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How is Skilled Nursing Facility Care Covered by Medicare?

Written by David Maxwell

Medicare is a health insurance program for those who are age 65 and older, as well as for those who are younger than age 65 but have a qualifying disability. This program provides a wide range of both hospitalization and other health care related charges for those who are enrolled.

For example, Medicare Part A offers coverage for hospital care, hospice care, and some skilled nursing home / home health care benefits.

Medicare Part B offers coverage for medically necessary services, such as those that are necessary to diagnose or treat certain medical conditions, as well as preventive services that can help you in preventing conditions like the flu, and that may be able to detect certain conditions at an early stage so that they can be treated.

Medicare Part B also offers coverage for things like clinical research, ambulance services, durable medical equipment, mental health services, obtaining a second opinion before having surgery, and limited outpatient prescription medications.

Medicare Part A and Part B are referred to as “Original Medicare,” as these were the initial coverages that were available when Medicare was first established. Since that time, additional Medicare entities have been established. These include Medicare Part D – which offers coverage for prescription drug needs – and Medicare Part C, or Medicare Advantage, which offers an alternative way of obtaining your Medicare benefits.

Will You Need Skilled Nursing Home Care?

medicare supplementsWhile nobody likes to dwell on long-term care issues, it is a possibility that most everyone should plan for. That is because the odds of needing this care are high – and without the proper financial resources in place, even a minimal need for long-term care has the potential to deplete your retirement assets and income substantially.

According to LongTermCare.gov, someone who is turning age 65 today has an almost 70 percent chance of needing at least some type of long-term care services and support in their remaining years. And, while one-third of today’s 65-year-olds may not ever require long-term care, 20 percent of those who do will typically need it for at least five years or more.

For many people who are over the age of 65, care will be required for an average of three years. Based on statistics from the U.S. government, women typically need long-term care for longer than the average (3.7 years), while men, on average, require care for 2.2 years.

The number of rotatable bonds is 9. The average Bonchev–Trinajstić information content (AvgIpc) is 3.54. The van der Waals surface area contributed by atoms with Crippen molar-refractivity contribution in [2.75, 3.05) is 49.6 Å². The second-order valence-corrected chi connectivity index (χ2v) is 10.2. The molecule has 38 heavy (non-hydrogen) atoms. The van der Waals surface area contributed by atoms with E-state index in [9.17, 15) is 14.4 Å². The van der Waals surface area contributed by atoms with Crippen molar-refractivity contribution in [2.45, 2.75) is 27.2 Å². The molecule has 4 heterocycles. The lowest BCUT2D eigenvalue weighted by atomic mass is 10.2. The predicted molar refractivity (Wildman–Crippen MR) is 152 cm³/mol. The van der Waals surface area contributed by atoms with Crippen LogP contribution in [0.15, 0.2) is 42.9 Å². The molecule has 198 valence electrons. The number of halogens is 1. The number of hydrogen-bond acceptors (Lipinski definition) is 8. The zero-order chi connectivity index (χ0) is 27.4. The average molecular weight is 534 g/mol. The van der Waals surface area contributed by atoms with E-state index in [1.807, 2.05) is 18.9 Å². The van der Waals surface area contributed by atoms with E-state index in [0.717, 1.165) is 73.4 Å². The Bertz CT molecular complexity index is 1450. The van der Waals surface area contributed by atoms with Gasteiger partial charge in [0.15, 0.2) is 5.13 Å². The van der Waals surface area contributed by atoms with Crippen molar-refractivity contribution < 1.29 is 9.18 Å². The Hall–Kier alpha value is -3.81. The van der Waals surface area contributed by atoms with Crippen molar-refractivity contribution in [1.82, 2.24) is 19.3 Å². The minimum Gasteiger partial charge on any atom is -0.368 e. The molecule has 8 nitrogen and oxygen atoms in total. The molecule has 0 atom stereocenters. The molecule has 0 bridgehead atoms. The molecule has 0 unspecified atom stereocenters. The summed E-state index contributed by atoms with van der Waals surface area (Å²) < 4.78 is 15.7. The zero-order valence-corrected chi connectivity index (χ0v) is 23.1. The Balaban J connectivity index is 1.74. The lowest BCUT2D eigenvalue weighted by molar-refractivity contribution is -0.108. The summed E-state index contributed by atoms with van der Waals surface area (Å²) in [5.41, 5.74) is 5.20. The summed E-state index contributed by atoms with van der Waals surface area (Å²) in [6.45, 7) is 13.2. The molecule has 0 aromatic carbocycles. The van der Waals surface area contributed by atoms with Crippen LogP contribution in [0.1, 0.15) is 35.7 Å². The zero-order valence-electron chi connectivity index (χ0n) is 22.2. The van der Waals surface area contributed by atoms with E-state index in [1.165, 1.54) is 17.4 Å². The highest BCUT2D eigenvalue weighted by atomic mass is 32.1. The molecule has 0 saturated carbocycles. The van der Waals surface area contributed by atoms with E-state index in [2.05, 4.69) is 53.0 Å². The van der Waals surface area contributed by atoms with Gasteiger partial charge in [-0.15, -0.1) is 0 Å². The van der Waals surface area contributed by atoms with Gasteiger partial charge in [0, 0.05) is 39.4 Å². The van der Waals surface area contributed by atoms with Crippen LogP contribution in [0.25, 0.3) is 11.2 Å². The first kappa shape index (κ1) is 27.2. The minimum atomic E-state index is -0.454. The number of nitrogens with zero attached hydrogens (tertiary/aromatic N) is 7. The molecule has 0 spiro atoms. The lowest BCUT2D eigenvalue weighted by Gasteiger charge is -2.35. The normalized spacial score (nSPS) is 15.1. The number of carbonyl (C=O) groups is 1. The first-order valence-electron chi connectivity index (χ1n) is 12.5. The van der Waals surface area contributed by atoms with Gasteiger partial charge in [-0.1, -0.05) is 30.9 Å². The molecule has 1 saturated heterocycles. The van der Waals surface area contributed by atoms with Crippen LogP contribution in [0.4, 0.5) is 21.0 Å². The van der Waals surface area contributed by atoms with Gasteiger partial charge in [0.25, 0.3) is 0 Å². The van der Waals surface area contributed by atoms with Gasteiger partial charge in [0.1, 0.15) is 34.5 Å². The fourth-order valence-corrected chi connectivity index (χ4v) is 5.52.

Given the high cost of a long-term care need, as well as the statistical probability of requiring at least some amount of care, those who plan for the payment of such care will often be in a much better financial position, regardless of their future needs.

How Much Does Nursing Home Care Cost?

Long-term care can be expensive. Each year, Genworth compiles a cost of care study that examines how much the average price tag is for skilled nursing home across the country, as well as assisted living facilities and home health care.

In this study, for 2016, Genworth found that the average monthly cost of a semi-private room in a skilled nursing facility was over $6,800. The cost of a private room weighed in ever higher, with an average of $7,698 – which equates to more than $92,000 per year.

Even the cost of a home health care need can be costly for those who just need a temporary or intermittent assistance with basic daily living activities like bathing and getting dressed. In the area of home health care, it was found by Genworth that the average monthly cost of both homemaker services and a home health aide were each more than $3,800.

There are some ways that you can help yourself to cover a long-term care need. Unfortunately, while Medicare is one way of taking care of short-term, recuperative needs, this source does not coverage as much for long-term care as many people think.

Does Medicare Pay For Skilled Nursing Home Care Costs?

There are some benefits offered for skilled nursing home care costs that is available through Medicare. These are offered through Medicare Part A (Hospitalization Coverage). If you qualify for these benefits, you may be able to obtain at least some amount of coverage through Medicare for the following services in a skilled nursing home facility:

  • Semi-private room (a room that you share with other patients)
  • Meals
  • Skilled nursing care
  • Physical and occupational therapy
  • Speech-language pathology services
  • Medical social services
  • Medications
  • Medical supplies and equipment that are used in the facility
  • Ambulance transportation (when other transportation poses a danger to health) to the nearest supplier of needed services that are not available at the skilled nursing facility
  • Dietary counseling

To obtain any of Medicare’s skilled nursing home facility coverage, it is essential that you first qualify.

This will require that you meet all of the following conditions:

  • You have Medicare Part A coverage, and you still have days remaining in your benefit period
  • You have a qualifying hospital stay – which entails “three Midnights”, or at least a stay of three nights
  • Your doctor has determined that you require daily skilled care that is provided by – or under the direct supervision of – skilled nursing or therapy staff. (It is important to note that, if you are in a skilled nursing home facility for skilled rehabilitation services only, your care will be considered as daily care, even if these therapy services are offered just five or six days per week, as long as you need and get the therapy services each day that they are offered).
  • You get the skilled care services that you require in a skilled nursing facility that is certified by Medicare
  • You need these skilled services for a medical condition that was either 1) A hospital-related medical condition, or 2) A condition that started while you were getting care in the skilled nursing facility for a hospital-related medical condition